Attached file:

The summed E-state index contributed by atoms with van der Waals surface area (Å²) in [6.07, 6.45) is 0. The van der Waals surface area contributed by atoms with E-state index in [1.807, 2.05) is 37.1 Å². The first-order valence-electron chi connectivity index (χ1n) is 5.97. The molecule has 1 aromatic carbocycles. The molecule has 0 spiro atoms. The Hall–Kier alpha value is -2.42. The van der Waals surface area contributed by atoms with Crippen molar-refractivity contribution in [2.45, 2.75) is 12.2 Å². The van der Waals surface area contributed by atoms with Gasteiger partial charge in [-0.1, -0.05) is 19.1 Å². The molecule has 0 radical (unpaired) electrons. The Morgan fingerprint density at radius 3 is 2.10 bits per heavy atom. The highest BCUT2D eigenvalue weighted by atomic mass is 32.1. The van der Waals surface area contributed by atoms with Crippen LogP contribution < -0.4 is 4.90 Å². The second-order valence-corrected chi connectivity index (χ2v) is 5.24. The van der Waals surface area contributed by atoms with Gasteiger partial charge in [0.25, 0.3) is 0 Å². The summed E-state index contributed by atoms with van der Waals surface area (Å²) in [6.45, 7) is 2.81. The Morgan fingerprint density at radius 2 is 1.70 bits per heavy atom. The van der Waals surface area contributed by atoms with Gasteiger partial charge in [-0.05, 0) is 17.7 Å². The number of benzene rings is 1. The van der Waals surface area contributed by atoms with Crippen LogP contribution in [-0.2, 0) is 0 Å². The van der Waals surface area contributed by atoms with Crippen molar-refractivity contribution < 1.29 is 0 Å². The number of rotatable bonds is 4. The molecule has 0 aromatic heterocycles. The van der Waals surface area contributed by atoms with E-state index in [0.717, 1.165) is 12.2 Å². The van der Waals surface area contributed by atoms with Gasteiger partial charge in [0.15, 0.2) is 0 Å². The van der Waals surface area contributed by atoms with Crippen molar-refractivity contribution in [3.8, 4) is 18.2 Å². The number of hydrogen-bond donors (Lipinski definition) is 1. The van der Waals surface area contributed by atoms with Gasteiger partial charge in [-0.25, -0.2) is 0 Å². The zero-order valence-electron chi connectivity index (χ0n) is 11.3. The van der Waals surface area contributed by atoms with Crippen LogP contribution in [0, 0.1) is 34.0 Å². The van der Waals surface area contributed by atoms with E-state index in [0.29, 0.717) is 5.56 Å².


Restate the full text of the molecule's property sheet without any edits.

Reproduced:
The summed E-state index contributed by atoms with van der Waals surface area (Å²) in [6.07, 6.45) is 0. The van der Waals surface area contributed by atoms with E-state index in [1.807, 2.05) is 37.1 Å². The first-order valence-electron chi connectivity index (χ1n) is 5.97. The molecule has 1 aromatic carbocycles. The molecule has 0 spiro atoms. The Hall–Kier alpha value is -2.42. The van der Waals surface area contributed by atoms with Crippen molar-refractivity contribution in [2.45, 2.75) is 12.2 Å². The van der Waals surface area contributed by atoms with Gasteiger partial charge in [-0.1, -0.05) is 19.1 Å². The molecule has 0 radical (unpaired) electrons. The Morgan fingerprint density at radius 3 is 2.10 bits per heavy atom. The highest BCUT2D eigenvalue weighted by atomic mass is 32.1. The van der Waals surface area contributed by atoms with Crippen LogP contribution < -0.4 is 4.90 Å². The second-order valence-corrected chi connectivity index (χ2v) is 5.24. The van der Waals surface area contributed by atoms with Gasteiger partial charge in [0.25, 0.3) is 0 Å². The summed E-state index contributed by atoms with van der Waals surface area (Å²) in [6.45, 7) is 2.81. The Morgan fingerprint density at radius 2 is 1.70 bits per heavy atom. The van der Waals surface area contributed by atoms with Gasteiger partial charge in [-0.05, 0) is 17.7 Å². The number of benzene rings is 1. The van der Waals surface area contributed by atoms with Crippen LogP contribution in [-0.2, 0) is 0 Å². The van der Waals surface area contributed by atoms with Crippen molar-refractivity contribution < 1.29 is 0 Å². The number of rotatable bonds is 4. The molecule has 0 aromatic heterocycles. The van der Waals surface area contributed by atoms with E-state index in [0.717, 1.165) is 12.2 Å². The van der Waals surface area contributed by atoms with Gasteiger partial charge in [0.15, 0.2) is 0 Å². The van der Waals surface area contributed by atoms with Crippen molar-refractivity contribution in [3.8, 4) is 18.2 Å². The number of hydrogen-bond donors (Lipinski definition) is 1. The van der Waals surface area contributed by atoms with Gasteiger partial charge in [-0.25, -0.2) is 0 Å². The zero-order valence-electron chi connectivity index (χ0n) is 11.3. The van der Waals surface area contributed by atoms with Crippen LogP contribution in [0, 0.1) is 34.0 Å². The van der Waals surface area contributed by atoms with E-state index in [0.29, 0.717) is 5.56 Å².